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where in the world is steph.... Tell me, what is it you plan to do with your one wild and precious life? -- Mary Oliver

bus to nowhere

LAOS | Wednesday, 11 April 2007 | Views [903]

The very familiar sound of rain on the roof was the first thing I heard when I woke up, but thought nothing of it. I had yet to really see rain since I had arrived in Thailand in January, and chocked the noise up to the wind. I went downstairs and was so excited to see actual rain! I ran outside and enjoyed the fresh air that the rains had brought. After walking around the block looking for breakfast, I caught a VIP bus from Vientiane to Luang Prabang. The guy who ended up sitting next to me was from Ireland, and an English language teacher in Bangkok. He had a few months off and was traveling around Southeast Asia. To our great amusement, I realized I had been on that very road before, passing a house with huge piles of plastic garbage in front of the very nice house. It took the bus only an hour and a half to reach the place that I went kayaking. I enjoyed watching the scenery go by, farms and villages, beautiful mountain ranges and very little jungle, so much has been logged it is depressing. The rain was still coming down at a good rate when the bus stopped for lunch. We chatted with some of the other passengers on the bus, and as we got back onboard the rain began to wane.

We continued on through some spectacular mountains, when all of a sudden we pulled over to the side of the road. I looked out my window to see three men sitting beside the road underneath a banana leaf that had been stretched across two sticks. Propped up on the sticks were two guns. The driver hopped out and gave one of the men a bag with three oranges, and took four cigarettes out of his pack and handed those over as well. Some things are better not to know about. At lunch we had talked to Laos man who had told us that the road to the Plain of Jars (not the road I was on, but one that was to the east) was not very safe right now, apparently there had been some ambushing and raids going on. This had led to much speculation about who the men by the side of the road where, but no one ever gave us any kind of real answer.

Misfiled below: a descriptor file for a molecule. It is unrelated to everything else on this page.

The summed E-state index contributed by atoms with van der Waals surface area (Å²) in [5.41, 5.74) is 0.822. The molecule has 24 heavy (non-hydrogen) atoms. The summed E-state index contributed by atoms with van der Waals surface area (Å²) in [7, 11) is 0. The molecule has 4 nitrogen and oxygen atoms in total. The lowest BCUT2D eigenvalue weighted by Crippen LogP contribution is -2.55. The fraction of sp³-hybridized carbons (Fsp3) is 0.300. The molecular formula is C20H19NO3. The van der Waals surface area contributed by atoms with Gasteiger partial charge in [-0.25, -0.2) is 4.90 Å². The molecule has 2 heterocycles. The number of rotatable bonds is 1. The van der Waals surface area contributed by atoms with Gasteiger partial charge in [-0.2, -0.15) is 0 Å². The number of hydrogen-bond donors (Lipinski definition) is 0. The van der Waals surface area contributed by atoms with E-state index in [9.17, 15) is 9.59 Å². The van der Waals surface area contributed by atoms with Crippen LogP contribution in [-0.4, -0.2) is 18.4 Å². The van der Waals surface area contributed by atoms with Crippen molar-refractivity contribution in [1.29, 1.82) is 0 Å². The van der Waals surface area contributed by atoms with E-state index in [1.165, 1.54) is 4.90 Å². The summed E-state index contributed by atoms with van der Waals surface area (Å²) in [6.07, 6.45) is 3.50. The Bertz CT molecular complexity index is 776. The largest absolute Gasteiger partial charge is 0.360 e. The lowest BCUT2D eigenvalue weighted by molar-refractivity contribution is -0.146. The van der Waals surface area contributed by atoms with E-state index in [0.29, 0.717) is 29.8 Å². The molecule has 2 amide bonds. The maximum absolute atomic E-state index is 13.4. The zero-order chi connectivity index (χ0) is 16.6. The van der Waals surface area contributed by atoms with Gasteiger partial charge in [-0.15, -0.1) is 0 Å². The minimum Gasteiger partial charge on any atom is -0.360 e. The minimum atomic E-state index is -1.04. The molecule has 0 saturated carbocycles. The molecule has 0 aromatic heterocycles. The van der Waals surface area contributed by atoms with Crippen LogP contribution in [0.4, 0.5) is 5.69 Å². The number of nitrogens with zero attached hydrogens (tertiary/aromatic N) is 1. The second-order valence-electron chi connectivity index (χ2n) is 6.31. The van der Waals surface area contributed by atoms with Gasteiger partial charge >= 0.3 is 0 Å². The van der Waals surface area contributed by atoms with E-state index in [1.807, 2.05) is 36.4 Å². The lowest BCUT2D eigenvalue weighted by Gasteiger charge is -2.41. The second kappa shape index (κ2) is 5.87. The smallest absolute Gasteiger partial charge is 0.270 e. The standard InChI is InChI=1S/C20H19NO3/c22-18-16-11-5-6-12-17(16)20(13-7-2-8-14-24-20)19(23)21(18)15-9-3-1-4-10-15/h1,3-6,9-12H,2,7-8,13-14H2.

Not long after our bus pulled over by the side of the road. It quickly became apparent that we had broken down. Most of the passengers piled off. The air was still cooled from the morning rains, and the view was spectacular. We spent about three hours waiting by the side of the road. At times other buses pulled over, as well as various cars and trucks. We may have been in the middle of nowhere, but we were surrounded by people. We arrived in Luang Prabang around 8pm. We took a tuk-tuk into the center of town, and ended up walking through the night market looking for a guesthouse with rooms available. The power had gone out, and the market was lit by candle light. The quietness of the city was amazing. After I found a place to stay, I went back out toward the night market in search of dinner. I ran into all kinds of people I had met in Vientiane, it was funny that I had been in Luang Prabang less than an hour and it already felt like a small town.

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